The new Photoshop scares me. Adobe Photoshop CS5, out this week, includes an eerily easy and accurate “content aware fill” feature. That basically means that if you want to touch up or remove something from a picture, the program looks around the image and intelligently fills in the empty space with fabricated content to match. Not just little holes, neither. It can fill huge swaths of the image with stuff it just makes up on the spot. Like that. It’s freaky:
On the one hand, the Photoshop moron in me loves how easy this is. But of course the photographer and all-around hater in me sees this as a terrifying precedent. Will we be able to believe anything we see anymore? And what about integrity in the craft? When I first learned darkroom techniques (in a high school darkroom next to and completely dissociated from the computer & Photoshop class) I was taught to respect printing full-frame, which means not zooming in on “the good part” and cutting off the “bad parts,” but taking photos that start out good across all 35 mm. Nowadays it’s like it doesn’t even matter what’s in the photo in the first place — just Photoshop it. It makes me sad. And angry, since I hang onto this antiquated view of taking and making pictures and my work turns out looking shittier than everyone else’s.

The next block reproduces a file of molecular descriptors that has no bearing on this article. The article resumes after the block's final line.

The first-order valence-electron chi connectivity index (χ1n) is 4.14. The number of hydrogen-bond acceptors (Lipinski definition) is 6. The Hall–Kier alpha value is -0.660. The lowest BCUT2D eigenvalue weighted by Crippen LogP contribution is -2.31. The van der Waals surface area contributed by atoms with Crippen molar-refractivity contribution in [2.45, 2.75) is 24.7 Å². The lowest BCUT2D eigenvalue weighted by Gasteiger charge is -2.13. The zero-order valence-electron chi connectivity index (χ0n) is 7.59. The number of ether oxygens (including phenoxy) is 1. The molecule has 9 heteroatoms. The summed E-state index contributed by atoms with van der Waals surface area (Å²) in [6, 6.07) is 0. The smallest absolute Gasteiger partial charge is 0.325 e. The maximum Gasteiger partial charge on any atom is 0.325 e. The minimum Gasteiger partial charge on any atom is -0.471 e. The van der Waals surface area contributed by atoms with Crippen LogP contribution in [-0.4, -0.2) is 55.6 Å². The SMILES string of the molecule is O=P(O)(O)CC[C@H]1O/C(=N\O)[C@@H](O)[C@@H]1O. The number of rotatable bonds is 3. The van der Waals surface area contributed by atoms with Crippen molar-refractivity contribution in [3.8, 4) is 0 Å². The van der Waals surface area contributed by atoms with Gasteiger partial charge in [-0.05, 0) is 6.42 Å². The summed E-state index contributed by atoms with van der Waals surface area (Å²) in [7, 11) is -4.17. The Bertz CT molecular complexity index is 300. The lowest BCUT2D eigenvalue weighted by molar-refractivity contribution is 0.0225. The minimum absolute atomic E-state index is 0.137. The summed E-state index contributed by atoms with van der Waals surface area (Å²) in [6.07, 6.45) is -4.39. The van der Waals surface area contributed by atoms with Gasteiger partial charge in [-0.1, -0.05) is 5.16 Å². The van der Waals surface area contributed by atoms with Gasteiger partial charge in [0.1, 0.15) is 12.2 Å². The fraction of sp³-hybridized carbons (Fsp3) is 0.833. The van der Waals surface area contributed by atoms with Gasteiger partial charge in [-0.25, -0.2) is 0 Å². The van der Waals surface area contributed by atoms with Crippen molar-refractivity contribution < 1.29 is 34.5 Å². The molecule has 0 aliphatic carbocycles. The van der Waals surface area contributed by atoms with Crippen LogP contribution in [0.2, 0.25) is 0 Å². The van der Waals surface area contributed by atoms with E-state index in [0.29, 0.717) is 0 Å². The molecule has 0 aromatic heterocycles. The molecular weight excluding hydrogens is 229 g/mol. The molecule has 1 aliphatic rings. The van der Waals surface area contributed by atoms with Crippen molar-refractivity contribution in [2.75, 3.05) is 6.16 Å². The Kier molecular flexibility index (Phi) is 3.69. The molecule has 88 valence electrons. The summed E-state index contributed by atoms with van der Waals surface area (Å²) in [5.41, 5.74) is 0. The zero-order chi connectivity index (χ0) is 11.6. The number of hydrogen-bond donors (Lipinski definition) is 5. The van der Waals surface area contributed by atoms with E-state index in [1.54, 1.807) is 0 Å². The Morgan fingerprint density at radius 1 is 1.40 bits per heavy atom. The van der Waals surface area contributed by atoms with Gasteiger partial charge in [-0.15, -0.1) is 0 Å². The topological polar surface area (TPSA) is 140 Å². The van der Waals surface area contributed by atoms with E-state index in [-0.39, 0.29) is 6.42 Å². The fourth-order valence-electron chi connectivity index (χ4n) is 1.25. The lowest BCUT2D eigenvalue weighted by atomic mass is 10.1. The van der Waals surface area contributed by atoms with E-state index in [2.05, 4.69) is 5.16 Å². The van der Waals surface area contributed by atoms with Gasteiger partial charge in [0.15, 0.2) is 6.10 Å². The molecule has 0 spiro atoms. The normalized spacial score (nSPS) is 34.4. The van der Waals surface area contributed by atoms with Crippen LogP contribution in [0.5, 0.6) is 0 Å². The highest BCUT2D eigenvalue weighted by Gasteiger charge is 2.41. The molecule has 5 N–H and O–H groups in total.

What is “the craft” anymore, though, really? Thinking of Photoshop as a different art than Photography makes me more comfortable with the evolution of digital photo manipulation. Helps me embrace the awesome accomplishments of CS5. But the distinction between Photography and Photoshopping is so blurry that separating them feels futile and idealistic. I’m sure there’s a tool in CS5 for that.